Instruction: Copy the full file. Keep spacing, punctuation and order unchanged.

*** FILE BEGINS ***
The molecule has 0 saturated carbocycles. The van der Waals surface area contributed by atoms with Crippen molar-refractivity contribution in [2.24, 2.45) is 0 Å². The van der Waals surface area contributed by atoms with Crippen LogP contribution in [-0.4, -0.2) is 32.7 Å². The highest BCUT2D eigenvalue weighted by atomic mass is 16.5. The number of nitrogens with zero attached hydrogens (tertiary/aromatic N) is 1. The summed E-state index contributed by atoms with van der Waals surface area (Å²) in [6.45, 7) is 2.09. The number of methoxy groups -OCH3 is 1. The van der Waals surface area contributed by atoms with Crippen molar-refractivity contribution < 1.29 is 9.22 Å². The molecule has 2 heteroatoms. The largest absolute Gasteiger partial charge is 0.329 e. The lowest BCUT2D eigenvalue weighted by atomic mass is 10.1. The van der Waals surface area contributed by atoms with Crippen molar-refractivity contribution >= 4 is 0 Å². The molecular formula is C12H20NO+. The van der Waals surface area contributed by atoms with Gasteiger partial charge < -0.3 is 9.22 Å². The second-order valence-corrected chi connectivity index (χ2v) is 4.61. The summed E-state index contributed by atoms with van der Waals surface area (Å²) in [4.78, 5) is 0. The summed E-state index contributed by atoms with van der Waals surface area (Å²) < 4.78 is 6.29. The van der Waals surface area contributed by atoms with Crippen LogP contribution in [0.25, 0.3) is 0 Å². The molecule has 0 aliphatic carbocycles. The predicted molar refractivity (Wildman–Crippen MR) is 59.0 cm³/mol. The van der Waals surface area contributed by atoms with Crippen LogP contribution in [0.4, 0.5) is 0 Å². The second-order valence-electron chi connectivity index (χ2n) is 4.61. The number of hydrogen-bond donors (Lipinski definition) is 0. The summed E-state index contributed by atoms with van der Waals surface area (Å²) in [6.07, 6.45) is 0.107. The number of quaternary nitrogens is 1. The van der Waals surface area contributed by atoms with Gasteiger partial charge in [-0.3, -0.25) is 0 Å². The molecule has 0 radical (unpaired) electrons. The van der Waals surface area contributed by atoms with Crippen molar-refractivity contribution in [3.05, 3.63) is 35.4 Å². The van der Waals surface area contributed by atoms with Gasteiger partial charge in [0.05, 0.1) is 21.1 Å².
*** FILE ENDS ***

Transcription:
The molecule has 0 saturated carbocycles. The van der Waals surface area contributed by atoms with Crippen molar-refractivity contribution in [2.24, 2.45) is 0 Å². The van der Waals surface area contributed by atoms with Crippen LogP contribution in [-0.4, -0.2) is 32.7 Å². The highest BCUT2D eigenvalue weighted by atomic mass is 16.5. The number of nitrogens with zero attached hydrogens (tertiary/aromatic N) is 1. The summed E-state index contributed by atoms with van der Waals surface area (Å²) in [6.45, 7) is 2.09. The number of methoxy groups -OCH3 is 1. The van der Waals surface area contributed by atoms with Crippen molar-refractivity contribution < 1.29 is 9.22 Å². The molecule has 2 heteroatoms. The largest absolute Gasteiger partial charge is 0.329 e. The lowest BCUT2D eigenvalue weighted by atomic mass is 10.1. The van der Waals surface area contributed by atoms with Crippen molar-refractivity contribution >= 4 is 0 Å². The molecular formula is C12H20NO+. The van der Waals surface area contributed by atoms with Gasteiger partial charge < -0.3 is 9.22 Å². The second-order valence-corrected chi connectivity index (χ2v) is 4.61. The summed E-state index contributed by atoms with van der Waals surface area (Å²) in [4.78, 5) is 0. The summed E-state index contributed by atoms with van der Waals surface area (Å²) < 4.78 is 6.29. The van der Waals surface area contributed by atoms with Crippen LogP contribution in [0.25, 0.3) is 0 Å². The molecule has 0 aliphatic carbocycles. The predicted molar refractivity (Wildman–Crippen MR) is 59.0 cm³/mol. The van der Waals surface area contributed by atoms with Crippen LogP contribution in [0.4, 0.5) is 0 Å². The second-order valence-electron chi connectivity index (χ2n) is 4.61. The number of hydrogen-bond donors (Lipinski definition) is 0. The summed E-state index contributed by atoms with van der Waals surface area (Å²) in [6.07, 6.45) is 0.107. The number of quaternary nitrogens is 1. The van der Waals surface area contributed by atoms with Gasteiger partial charge in [-0.3, -0.25) is 0 Å². The molecule has 0 radical (unpaired) electrons. The van der Waals surface area contributed by atoms with Crippen molar-refractivity contribution in [3.05, 3.63) is 35.4 Å². The van der Waals surface area contributed by atoms with Gasteiger partial charge in [0.05, 0.1) is 21.1 Å².